FINAL RESULTS 1 - John John Florence (HAW) 301 2 - Ross Clarke-Jones (AUS) 278 3 - Jamie Mitchell (AUS) 249 4 - Kelly Slater (USA) 238 5 - Dave Wassel (HAW) 230

TOP 4 WAVES (BOTH ROUNDS) John John Florence (HAW) 301 Ross Clarke-Jones (AUS) 278 Shane Dorian (HAW) 270 Jamie Mitchell (AUS) 249 Kelly Slater (USA) 238 Latronic

Makuakai Rothman (HAW) 231 David Wassel (HAW) 230 Mason Ho (HAW) 191 Jamie O’Brien (HAW) 180 Aaron Gold (HAW) 139 Mark Healey (HAW) 133 Takayuki Wakita (HAW) 123 Koa Rothman (HAW) 117 Ian Walsh (HAW) 115 Reef McIntosh (HAW) 112 Makua Rothman

Grant Baker (ZAF) 109 Kohl Christensen (HAW) 109 Bruce Irons (HAW) 101


Ramon Navarro (CHL) 100 Danilo Couto (BRZ) 93 Clyde Aikau (HAW) 91 Nathan Fletcher (USA) 88 Sunny Garcia (HAW) 87 Peter Mel (USA) 86 Kala Alexander (HAW) 86 Greg Long (USA) 71 Tom Carroll (AUS) 67 Noah Johnson (USA) John John Florence

/Ben Wilkinson (AUS) 37



The 2016 Quiksilver In Memory of Eddie Aikau took special precedence for Clyde Aikau, the brother of Eddie: it was the last time the 66-year-old would compete in the momentous contest.

Dawn, Waimea Bay, Feb. 25th, 2016. It is the morning of the Quiksilver In Memory of Eddie Aikau Contest. Clyde Aikau stands with his spearlike board on the beach with a grave look on his face, as if debating whether to paddle out into the massive waves at Waimea Bay. Because the swells have to be a minimum of 20 feet, the big-wave contest has only been held eight times in 31 years. The announcers say this is the biggest swell they’ve seen at the Bay.


At age 66, Clyde is the oldest surfer in the “Eddie,” decades older than most of his fellow competitors. Some of them like John John Florence and Mason Ho weren’t even born when Clyde won the first “Eddie” at the Bay in 1986— 30 years before! So why is this middle-aged man risking his life to surf against the world’s best big-wave riders and gunslingers? His siblings Myra and Sol Aikau stand on the beach, nervously watching their brother drop down the faces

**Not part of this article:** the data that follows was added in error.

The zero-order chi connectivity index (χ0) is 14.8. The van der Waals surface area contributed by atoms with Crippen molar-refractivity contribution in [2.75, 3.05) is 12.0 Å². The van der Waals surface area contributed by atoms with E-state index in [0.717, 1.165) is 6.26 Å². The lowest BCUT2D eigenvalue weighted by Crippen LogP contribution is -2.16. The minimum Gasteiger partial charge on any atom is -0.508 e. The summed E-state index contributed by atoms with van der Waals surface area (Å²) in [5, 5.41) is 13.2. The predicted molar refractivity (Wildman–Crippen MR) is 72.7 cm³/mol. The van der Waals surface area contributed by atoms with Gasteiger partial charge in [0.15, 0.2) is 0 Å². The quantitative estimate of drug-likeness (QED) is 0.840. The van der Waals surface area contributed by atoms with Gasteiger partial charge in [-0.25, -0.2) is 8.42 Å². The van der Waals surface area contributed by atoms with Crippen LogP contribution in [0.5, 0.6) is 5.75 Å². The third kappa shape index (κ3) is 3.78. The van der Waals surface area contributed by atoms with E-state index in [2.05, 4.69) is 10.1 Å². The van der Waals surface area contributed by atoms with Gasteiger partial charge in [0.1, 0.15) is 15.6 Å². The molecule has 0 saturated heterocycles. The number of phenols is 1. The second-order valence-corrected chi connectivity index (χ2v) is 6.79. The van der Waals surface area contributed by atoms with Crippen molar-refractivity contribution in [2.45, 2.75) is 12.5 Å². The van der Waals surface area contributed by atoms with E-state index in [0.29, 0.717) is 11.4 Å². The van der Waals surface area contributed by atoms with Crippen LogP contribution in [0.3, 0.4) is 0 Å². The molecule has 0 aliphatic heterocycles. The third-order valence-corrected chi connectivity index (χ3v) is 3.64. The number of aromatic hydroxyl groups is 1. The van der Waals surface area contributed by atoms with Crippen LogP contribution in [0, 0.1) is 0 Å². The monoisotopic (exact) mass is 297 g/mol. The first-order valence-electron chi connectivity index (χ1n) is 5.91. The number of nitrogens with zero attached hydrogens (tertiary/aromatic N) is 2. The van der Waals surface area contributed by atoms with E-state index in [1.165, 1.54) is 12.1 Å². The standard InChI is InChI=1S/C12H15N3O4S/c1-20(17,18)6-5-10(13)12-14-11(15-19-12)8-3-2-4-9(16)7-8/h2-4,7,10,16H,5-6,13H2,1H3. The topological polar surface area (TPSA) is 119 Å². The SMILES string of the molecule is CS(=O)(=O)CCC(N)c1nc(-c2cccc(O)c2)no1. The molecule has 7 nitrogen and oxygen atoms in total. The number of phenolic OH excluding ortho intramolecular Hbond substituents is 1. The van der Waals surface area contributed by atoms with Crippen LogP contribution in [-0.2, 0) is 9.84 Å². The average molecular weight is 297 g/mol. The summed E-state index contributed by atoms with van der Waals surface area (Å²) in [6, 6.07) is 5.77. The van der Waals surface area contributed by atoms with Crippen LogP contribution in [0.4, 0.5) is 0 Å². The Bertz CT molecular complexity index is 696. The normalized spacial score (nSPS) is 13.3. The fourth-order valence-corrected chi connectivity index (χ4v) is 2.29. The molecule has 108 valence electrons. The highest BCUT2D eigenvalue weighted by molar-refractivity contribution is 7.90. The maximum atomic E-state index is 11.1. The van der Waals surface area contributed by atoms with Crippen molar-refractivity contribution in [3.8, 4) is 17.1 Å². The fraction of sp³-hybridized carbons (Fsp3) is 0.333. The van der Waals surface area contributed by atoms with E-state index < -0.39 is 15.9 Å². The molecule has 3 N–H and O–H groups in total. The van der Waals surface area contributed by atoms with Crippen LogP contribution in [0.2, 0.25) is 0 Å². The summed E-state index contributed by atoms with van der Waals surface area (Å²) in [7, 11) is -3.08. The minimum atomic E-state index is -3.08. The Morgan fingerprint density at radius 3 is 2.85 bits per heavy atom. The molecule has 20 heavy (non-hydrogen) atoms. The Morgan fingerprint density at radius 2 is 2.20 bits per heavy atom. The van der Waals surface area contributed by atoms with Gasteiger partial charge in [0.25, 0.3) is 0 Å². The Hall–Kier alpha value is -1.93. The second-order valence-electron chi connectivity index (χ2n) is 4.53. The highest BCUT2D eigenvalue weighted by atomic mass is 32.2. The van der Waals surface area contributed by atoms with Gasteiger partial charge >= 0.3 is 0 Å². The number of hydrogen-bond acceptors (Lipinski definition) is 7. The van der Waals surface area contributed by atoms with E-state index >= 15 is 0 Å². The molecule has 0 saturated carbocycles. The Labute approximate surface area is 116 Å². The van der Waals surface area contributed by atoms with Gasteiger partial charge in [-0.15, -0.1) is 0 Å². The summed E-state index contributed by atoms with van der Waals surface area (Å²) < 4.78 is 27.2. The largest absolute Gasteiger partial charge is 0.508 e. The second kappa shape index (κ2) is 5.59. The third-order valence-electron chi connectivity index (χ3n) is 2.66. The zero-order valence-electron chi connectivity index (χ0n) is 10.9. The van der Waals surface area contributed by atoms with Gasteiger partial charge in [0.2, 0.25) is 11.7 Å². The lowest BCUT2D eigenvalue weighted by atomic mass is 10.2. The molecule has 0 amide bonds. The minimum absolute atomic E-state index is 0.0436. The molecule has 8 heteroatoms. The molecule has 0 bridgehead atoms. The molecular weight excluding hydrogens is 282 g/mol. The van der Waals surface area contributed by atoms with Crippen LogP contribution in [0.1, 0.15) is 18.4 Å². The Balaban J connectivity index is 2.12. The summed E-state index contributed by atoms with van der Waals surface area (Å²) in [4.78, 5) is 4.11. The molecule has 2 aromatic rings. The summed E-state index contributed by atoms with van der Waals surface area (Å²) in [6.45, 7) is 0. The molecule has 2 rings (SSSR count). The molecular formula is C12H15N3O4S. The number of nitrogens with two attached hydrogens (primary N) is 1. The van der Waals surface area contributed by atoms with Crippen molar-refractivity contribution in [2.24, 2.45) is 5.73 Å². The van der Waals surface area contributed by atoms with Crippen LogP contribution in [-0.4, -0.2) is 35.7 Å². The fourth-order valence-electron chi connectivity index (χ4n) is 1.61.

of these moving mountains of water. The crowds on the beach and cliffs cheer each wave he rides and then let out a collective gasp as he falls in a horrendous wipeout. A million people across the world are watching the event from their computer screens, phones and TV sets, all wondering how this gray-haired, Hawaiian man could find the courage to compete in such large waves. But to understand Clyde, you have to know Eddie. As the youngest of the family, Clyde Aikau always looked

up to his older brother Eddie. He would watch in awe as Eddie seemed to perform the impossible, whether it was paddling into the biggest waves ever ridden at Waimea Bay or rushing into the North Shore’s treacherous waters to save some drowning soldier or tourist. Following in Eddie’s footsteps, Clyde started surfing with him on the North Shore and working as a lifeguard with him at Waimea Bay. The two brothers became best friends, surf buddies and even